This is the most interesting and actually not at all far fetched example of how music writing can exist in the future that i’ve read in a long time. And of course it comes from Wired, such a great publication, that is also having some monetary troubles these days. It’s called “Can Device Integration Save Music Journalism?” and basically presents the idea that music writing and music information should exist on the same digital platforms on which we listen to that music- makes sense.
The writer imagines a Pitchfork App that syncs to your iTunes library and delivers reviews, and all other pertinent info to the music you’re listening to. And you can imagine how far it goes from there. With the technology we have today the options are limitless- and the number of app’s are, too. Aggregation can save the world, perhaps.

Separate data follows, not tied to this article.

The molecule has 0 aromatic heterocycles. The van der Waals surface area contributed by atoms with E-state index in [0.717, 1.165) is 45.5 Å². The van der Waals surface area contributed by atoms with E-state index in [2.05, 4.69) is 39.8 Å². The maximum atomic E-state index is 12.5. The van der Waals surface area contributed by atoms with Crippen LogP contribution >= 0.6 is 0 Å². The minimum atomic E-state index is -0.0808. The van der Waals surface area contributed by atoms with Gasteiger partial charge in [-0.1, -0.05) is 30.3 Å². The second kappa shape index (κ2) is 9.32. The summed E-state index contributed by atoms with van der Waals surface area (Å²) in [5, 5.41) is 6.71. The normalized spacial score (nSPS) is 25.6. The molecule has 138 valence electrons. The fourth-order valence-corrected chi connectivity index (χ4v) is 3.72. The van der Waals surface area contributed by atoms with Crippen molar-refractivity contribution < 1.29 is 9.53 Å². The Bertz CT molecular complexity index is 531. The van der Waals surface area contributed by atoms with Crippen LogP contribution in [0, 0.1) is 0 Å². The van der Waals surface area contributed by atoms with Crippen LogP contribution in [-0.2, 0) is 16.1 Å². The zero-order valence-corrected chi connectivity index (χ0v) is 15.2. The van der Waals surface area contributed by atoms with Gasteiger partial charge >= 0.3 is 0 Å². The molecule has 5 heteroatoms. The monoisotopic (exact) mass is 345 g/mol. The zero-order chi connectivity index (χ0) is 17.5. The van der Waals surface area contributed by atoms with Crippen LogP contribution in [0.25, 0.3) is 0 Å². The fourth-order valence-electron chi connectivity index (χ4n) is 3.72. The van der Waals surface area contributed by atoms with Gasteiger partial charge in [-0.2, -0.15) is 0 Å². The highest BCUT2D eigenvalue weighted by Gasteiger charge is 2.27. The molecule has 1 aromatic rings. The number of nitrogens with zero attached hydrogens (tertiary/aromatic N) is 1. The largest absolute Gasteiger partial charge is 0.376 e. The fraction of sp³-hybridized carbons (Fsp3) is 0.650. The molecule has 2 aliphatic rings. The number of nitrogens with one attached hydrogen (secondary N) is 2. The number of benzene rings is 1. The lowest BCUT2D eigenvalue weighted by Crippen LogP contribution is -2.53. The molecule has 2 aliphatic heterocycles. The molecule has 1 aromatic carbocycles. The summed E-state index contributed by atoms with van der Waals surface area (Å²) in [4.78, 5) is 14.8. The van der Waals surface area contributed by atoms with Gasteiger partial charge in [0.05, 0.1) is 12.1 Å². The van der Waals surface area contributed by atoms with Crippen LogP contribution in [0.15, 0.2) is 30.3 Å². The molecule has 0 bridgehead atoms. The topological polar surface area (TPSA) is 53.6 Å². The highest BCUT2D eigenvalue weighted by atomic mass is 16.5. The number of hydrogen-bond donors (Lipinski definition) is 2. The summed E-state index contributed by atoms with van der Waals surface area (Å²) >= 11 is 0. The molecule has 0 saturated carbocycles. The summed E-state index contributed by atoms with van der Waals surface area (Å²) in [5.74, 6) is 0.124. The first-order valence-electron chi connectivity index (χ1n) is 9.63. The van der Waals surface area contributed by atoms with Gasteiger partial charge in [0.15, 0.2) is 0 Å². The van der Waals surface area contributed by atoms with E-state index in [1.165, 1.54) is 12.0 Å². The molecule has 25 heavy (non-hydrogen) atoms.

The conversation was born out of a panel at the Future of Music Coalition Policy Summit, which just concluded in DC. Wish i had been there.
With app’s there is also a way to get the dollas. Advertisers are very interested in getting on board.
But will actual long-form music writing work? Sure- short reviews, thumbs up or down and user recommendations can easily be a part of this. But what about long reviews? Can you read, say, an album or even a track review in the time it takes to listen to one song? And what about lots of reviews about that one song, if we’re talking aggregating lots of publications reviews together? Will the text actually get read?